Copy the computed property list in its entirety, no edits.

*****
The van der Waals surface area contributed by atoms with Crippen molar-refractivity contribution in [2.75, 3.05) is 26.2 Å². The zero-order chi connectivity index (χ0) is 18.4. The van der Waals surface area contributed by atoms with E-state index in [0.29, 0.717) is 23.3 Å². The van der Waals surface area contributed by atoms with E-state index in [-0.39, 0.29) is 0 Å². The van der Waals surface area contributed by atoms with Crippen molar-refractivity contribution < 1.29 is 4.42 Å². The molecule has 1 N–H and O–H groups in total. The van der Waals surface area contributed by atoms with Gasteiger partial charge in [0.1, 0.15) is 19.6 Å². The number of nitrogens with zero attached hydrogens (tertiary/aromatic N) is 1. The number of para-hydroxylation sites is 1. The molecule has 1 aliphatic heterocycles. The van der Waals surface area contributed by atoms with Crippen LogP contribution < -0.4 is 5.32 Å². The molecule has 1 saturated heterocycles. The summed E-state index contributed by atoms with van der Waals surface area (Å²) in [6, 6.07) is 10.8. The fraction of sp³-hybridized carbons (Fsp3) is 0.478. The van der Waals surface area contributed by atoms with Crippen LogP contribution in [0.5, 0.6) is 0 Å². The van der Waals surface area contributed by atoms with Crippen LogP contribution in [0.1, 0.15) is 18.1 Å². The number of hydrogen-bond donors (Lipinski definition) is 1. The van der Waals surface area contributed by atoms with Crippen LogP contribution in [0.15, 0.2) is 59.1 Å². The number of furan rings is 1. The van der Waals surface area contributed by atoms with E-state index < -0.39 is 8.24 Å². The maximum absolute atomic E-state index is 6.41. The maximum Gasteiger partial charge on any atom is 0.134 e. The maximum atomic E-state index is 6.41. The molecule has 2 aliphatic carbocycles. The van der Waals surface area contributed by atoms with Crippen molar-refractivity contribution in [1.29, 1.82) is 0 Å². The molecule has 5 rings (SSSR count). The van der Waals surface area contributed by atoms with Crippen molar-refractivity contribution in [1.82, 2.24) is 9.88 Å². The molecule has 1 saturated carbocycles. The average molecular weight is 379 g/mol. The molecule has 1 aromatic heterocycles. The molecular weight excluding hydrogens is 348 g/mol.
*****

The van der Waals surface area contributed by atoms with Crippen molar-refractivity contribution in [2.75, 3.05) is 26.2 Å². The zero-order chi connectivity index (χ0) is 18.4. The van der Waals surface area contributed by atoms with E-state index in [0.29, 0.717) is 23.3 Å². The van der Waals surface area contributed by atoms with E-state index in [-0.39, 0.29) is 0 Å². The van der Waals surface area contributed by atoms with Crippen molar-refractivity contribution < 1.29 is 4.42 Å². The molecule has 1 N–H and O–H groups in total. The van der Waals surface area contributed by atoms with Gasteiger partial charge in [0.1, 0.15) is 19.6 Å². The number of nitrogens with zero attached hydrogens (tertiary/aromatic N) is 1. The number of para-hydroxylation sites is 1. The molecule has 1 aliphatic heterocycles. The van der Waals surface area contributed by atoms with Crippen LogP contribution < -0.4 is 5.32 Å². The molecule has 1 saturated heterocycles. The summed E-state index contributed by atoms with van der Waals surface area (Å²) in [6, 6.07) is 10.8. The fraction of sp³-hybridized carbons (Fsp3) is 0.478. The van der Waals surface area contributed by atoms with Crippen LogP contribution in [0.5, 0.6) is 0 Å². The van der Waals surface area contributed by atoms with Crippen LogP contribution in [0.1, 0.15) is 18.1 Å². The number of hydrogen-bond donors (Lipinski definition) is 1. The van der Waals surface area contributed by atoms with Crippen LogP contribution in [0.15, 0.2) is 59.1 Å². The number of furan rings is 1. The van der Waals surface area contributed by atoms with E-state index < -0.39 is 8.24 Å². The maximum absolute atomic E-state index is 6.41. The maximum Gasteiger partial charge on any atom is 0.134 e. The maximum atomic E-state index is 6.41. The molecule has 2 aliphatic carbocycles. The van der Waals surface area contributed by atoms with Crippen molar-refractivity contribution in [1.29, 1.82) is 0 Å². The molecule has 5 rings (SSSR count). The van der Waals surface area contributed by atoms with Crippen molar-refractivity contribution in [1.82, 2.24) is 9.88 Å². The molecule has 1 saturated carbocycles. The average molecular weight is 379 g/mol. The molecule has 1 aromatic heterocycles. The molecular weight excluding hydrogens is 348 g/mol.